|Rio, Brazil, 1987 |
On 5th December 2020, the Art World lost one of the most quintessential African Artists, Grandmaster of Papier Mâché and prolific in his artworks, Mickaël Bethe-Sélassié, died in Paris of heart failure aged 69. He was a mildly spoken, sensitive and creative man; his mythical characters where enjoyed by all age groups and his modesty was exceptional. He achieved so much in his lifetime closing the gap, slightly, between Africa and Europe.
Born on 15 February 1951 in Dire-Dawa, a remote village in eastern Ethiopia. He was the youngest of three siblings. His father worked in the Ogaden desert, the dusty heart of Ethiopia's war-torn Somali regional state. In 1953, aged 2, Mickaël’s father dies and his Mother sensibly, takes the family to the Capital, Addis Ababa. Where they lived with their Grandparents. Mickaël was encouraged by his Catholic Mother and was a keen student at Lycee Guebre-Mariam, where he achieved his baccalaureate, in the sciences. In 1971, Mickaël travelled on a scholarship to the University of Bordeaux and then later to d'Orsay. In 1975 he took a break from his studies and travelled around Europe.
Over in Ethiopia, in 1972-1974 there was a famine in the North East known as the “Wollo Famine” and an estimated 80,000 people died. In February 1974, four days of serious riots in Addis Ababa left five dead. The country quickly became fragmented. Revolution broke out and Emporer Haile Selassie was deposed and arrested following the coup d'etat of the military junta led by Mengistu Haile Mariam known as the Derg. Mengistu became President in 1977.
It was a boring Christmas day in 1981, in the 13th arrondisssement of Paris, this was to be a turning point in the Artist’s life, now aged 30. For the first time he created a series of panels for his bedroom and he describes the day as the first day of his artistic endeavours. In the early eighties, Mickaël decided to change direction from the sciences to the arts. Having no formal training he is regarded as an autodidactic artist. At first, he was drawn to sculpting but he found working with clay too restrictive in regards to scale. Eventually, he found the ideal medium. It was fragile yet robust, the idea of making a framework to work around appealed to the artist’s practical nature and the playfulness of what some may consider to be a medium for children rather than adults, he set about evolving into a Grandmaster of Papier Mâché ~
Source: Stadshof Collection
“Although the motifs and themes that inspired him are not immediately recognizable, they have been described as totemic and based on Ethiopian sources, particularly Coptic paintings and the motif of the cross. His works have also been placed in the tradition of Jean Dubuffet and art brut, in part because of their simplified forms and highly expressive quality. His brightly coloured, non-naturalistic figures depict a variety of types – royalty, warriors, animals – and the saturated yellow, blue and fuchsia colours of the pieces seem at least as important as their playful forms. But it would be a mistake to classify Selassie's work as art brut. His intention is highly sophisticated, and the choice, for instance, of his medium, papier mâché is the result of a long quest and a decision to make a political statement about Africa in his use of rough materials that can be found anywhere..... ” (Quote from Simon Njami of Revue Noir)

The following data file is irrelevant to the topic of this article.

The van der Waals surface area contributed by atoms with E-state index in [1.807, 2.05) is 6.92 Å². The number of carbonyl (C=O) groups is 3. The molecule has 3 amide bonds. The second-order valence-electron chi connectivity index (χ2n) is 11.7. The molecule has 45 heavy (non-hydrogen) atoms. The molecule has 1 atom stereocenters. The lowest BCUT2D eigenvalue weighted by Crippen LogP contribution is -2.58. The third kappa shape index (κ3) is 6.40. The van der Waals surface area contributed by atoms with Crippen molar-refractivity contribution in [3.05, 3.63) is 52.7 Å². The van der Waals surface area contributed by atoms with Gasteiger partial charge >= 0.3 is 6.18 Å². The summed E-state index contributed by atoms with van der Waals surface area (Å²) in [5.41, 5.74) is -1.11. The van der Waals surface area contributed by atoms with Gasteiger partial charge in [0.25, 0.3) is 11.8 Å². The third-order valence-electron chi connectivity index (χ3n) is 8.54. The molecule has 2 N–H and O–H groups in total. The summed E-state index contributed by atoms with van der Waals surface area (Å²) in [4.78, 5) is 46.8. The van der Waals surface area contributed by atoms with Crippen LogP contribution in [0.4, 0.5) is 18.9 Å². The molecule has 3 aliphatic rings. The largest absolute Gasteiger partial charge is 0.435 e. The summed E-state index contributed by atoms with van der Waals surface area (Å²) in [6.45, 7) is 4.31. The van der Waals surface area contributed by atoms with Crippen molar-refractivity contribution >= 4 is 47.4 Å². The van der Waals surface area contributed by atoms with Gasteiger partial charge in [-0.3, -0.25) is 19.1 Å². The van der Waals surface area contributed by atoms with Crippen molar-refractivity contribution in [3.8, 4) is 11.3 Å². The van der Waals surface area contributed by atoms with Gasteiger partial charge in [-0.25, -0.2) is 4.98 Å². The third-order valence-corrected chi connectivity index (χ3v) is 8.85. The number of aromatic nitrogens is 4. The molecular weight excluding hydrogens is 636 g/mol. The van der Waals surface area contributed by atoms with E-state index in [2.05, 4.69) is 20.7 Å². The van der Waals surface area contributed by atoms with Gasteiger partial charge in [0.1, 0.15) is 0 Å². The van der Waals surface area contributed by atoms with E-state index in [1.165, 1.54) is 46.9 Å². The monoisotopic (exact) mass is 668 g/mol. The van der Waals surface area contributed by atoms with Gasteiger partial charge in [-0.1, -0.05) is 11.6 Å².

Having found his ideal medium, he started creating wild and vivid creatures that where large in size but light and easily transportable. Mickaël experimented with different mixtures until he devised his own unique paste. His medium was cheap and easy to find, as the paper came from discarded newspapers found around Parisian streets and local Metros. He never made sketched for his works, as the process for his creations where far more physical and one of touch rather than precision, like a blind person studying facial recognitions of a stranger. As he said, “Sculpting a work requires both spiritual and physical strength.”
His Art took him all over the world and in 1987 Mickaël spent a year in Brazil and his large colourful works sat comfortably in the Carnival city of Rio. Many of his works are housed in various collections around Europe; Tropenmuseum in Amsterdam and the Stadshof Foundation in Belgium but it was Paris where his works where most appreciated. In 1992 he was on the cover of Revue Noir, which thankfully came to attention of Pierre Bour, Directeur du Château de Ladoucette in Drancy who later, in 2017, put on a glorious retrospective of 77 sculptures displayed over 8 rooms at the Chateau.
In 2002 Mickaël went to the Folk Village of Yongin in South Korea and his Papier Mâché works where transformed into bronzes. The following year in December 2003 the National Museum of African American History and Culture, a Smithsonian Institution was established and Mickaël work “Megalithe” was purchased with funds provided by the Annie Laurie Aitken Endowment and in early 2020 his works where featured on a cover for Peter Gabriel’s album Only Us.
Source: Only Us | Art for Us
His contribution to Contemporary African Art is colossal and his kindness and humility will certainly be missed.
Château de Ladoucette in Drancy | https://www.drancy.fr/le-chateau-de-ladoucette/exposition-drancy-14-18/le-chateau-de-ladoucette-537.html
Netherlands | Tropenmuseum, Amsterdam | http://tropenmuseum.nl/
Belgium | De Stadshof Foundation collection, Museum Dr
Guislain, Gand | http://www.collectiedestadshof.nl/
South Korea | http://www.mickael-betheselassie.com/Mickael/Koree.html
USA | Smithsonian, National Museum of African Art, Washington | http://africa.si.edu/
Peter Gabriel | https://petergabriel.com/focus/art-for-us/